Leadership Lessons from Confucius: do you repay evil with kindness?

repay evil with kindness

Someone said: “What do you think of the old saying ‘repay evil with kindness?’” Confucius said: “In that case how will you repay kindness? Better repay evil with justice, and kindness with kindness.”

What kind of signal are you sending if you tolerate poor behavior from people around you? Are you doing them any favors by letting them get away with being rude to you and others? Are you helping them prepare for their next step up the career ladder by allowing them to badmouth their colleagues or to push you into giving them the most high-profile assignments? Or would you be doing them a greater service by quietly but firmly drawing the line and making it very clear what the consequences will be if they step over it?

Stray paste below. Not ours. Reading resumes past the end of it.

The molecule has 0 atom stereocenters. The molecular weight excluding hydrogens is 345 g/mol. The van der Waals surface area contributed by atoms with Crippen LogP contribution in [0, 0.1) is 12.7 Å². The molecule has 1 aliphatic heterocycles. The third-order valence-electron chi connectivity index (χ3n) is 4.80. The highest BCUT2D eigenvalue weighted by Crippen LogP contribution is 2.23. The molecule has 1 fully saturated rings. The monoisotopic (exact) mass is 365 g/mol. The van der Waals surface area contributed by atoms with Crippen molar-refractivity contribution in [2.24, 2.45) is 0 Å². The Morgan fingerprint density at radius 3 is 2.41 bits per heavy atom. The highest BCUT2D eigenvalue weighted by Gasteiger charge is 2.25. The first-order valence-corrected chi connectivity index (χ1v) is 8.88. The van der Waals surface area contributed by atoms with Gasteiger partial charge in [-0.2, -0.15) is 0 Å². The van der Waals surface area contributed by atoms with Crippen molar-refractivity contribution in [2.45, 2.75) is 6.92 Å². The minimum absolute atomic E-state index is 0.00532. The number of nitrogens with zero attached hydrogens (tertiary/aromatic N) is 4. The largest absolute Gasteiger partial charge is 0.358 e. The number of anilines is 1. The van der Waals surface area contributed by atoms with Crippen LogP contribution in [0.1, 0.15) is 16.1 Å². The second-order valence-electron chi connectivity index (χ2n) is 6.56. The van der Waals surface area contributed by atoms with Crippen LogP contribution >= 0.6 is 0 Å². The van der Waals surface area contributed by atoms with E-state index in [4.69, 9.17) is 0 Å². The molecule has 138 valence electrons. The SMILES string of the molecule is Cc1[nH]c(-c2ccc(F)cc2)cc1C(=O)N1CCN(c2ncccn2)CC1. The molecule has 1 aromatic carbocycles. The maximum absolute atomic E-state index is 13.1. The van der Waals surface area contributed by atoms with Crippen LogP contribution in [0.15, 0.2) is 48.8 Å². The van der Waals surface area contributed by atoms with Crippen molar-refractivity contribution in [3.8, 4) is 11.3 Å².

This article features a translation of Chapter 34 of Book 14 of the Analects of Confucius. You can read my full translation of Book 14 here.

(1) “Repay evil with kindness” (以德報怨) is a traditional saying. Another version of it (報怨以德) can be found in Chapter 63 of the Daodejing. Some commentators interpret Confucius’s response as a veiled criticism of Daoist teachings, but it’s more likely he’s simply making the point that a leader should give the appropriate response to a particular type of behavior. Rewarding people for poor behavior will simply encourage them to act even worse in the future.

I took this image at the Temple of the Duke of Zhou in Qufu. The duke was Confucius’s great hero and role model as a result of his tireless efforts to the establish the foundation of the fledgling kingdom of Zhou while acting a regent to the young King Cheng. You can read more about the temple here.

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